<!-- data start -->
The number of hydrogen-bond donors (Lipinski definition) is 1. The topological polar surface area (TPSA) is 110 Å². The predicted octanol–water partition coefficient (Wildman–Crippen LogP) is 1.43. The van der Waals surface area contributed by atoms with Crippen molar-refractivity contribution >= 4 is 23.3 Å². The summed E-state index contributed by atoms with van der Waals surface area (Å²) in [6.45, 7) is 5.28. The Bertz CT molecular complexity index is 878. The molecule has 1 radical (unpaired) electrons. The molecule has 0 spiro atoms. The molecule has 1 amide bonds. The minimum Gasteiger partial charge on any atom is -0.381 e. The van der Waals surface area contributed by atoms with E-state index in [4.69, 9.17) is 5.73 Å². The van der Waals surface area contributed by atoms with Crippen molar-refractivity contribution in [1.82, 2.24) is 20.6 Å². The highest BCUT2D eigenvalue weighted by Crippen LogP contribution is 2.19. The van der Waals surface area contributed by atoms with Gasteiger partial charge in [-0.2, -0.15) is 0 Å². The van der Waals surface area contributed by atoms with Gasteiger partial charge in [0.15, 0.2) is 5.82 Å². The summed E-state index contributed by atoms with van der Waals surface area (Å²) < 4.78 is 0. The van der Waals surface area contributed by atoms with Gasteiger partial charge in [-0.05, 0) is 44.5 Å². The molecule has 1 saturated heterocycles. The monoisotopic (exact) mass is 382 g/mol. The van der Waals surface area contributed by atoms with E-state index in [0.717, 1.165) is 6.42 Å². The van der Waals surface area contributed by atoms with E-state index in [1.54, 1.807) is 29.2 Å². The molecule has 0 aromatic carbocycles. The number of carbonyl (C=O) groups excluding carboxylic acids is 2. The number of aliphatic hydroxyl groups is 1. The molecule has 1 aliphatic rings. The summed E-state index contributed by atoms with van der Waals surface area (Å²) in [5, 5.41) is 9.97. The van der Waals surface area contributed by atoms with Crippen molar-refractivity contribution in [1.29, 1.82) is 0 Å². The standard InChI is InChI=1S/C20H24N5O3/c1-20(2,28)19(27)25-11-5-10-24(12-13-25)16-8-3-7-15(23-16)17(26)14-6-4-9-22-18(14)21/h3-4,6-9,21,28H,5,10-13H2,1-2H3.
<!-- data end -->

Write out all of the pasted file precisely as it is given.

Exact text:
The number of hydrogen-bond donors (Lipinski definition) is 1. The topological polar surface area (TPSA) is 110 Å². The predicted octanol–water partition coefficient (Wildman–Crippen LogP) is 1.43. The van der Waals surface area contributed by atoms with Crippen molar-refractivity contribution >= 4 is 23.3 Å². The summed E-state index contributed by atoms with van der Waals surface area (Å²) in [6.45, 7) is 5.28. The Bertz CT molecular complexity index is 878. The molecule has 1 radical (unpaired) electrons. The molecule has 0 spiro atoms. The molecule has 1 amide bonds. The minimum Gasteiger partial charge on any atom is -0.381 e. The van der Waals surface area contributed by atoms with E-state index in [4.69, 9.17) is 5.73 Å². The van der Waals surface area contributed by atoms with Crippen molar-refractivity contribution in [1.82, 2.24) is 20.6 Å². The highest BCUT2D eigenvalue weighted by Crippen LogP contribution is 2.19. The van der Waals surface area contributed by atoms with Gasteiger partial charge in [-0.2, -0.15) is 0 Å². The van der Waals surface area contributed by atoms with Gasteiger partial charge in [0.15, 0.2) is 5.82 Å². The summed E-state index contributed by atoms with van der Waals surface area (Å²) < 4.78 is 0. The van der Waals surface area contributed by atoms with Gasteiger partial charge in [-0.05, 0) is 44.5 Å². The molecule has 1 saturated heterocycles. The monoisotopic (exact) mass is 382 g/mol. The van der Waals surface area contributed by atoms with E-state index in [0.717, 1.165) is 6.42 Å². The van der Waals surface area contributed by atoms with E-state index in [1.54, 1.807) is 29.2 Å². The molecule has 0 aromatic carbocycles. The number of carbonyl (C=O) groups excluding carboxylic acids is 2. The number of aliphatic hydroxyl groups is 1. The molecule has 1 aliphatic rings. The summed E-state index contributed by atoms with van der Waals surface area (Å²) in [5, 5.41) is 9.97. The van der Waals surface area contributed by atoms with Crippen molar-refractivity contribution in [1.29, 1.82) is 0 Å². The standard InChI is InChI=1S/C20H24N5O3/c1-20(2,28)19(27)25-11-5-10-24(12-13-25)16-8-3-7-15(23-16)17(26)14-6-4-9-22-18(14)21/h3-4,6-9,21,28H,5,10-13H2,1-2H3.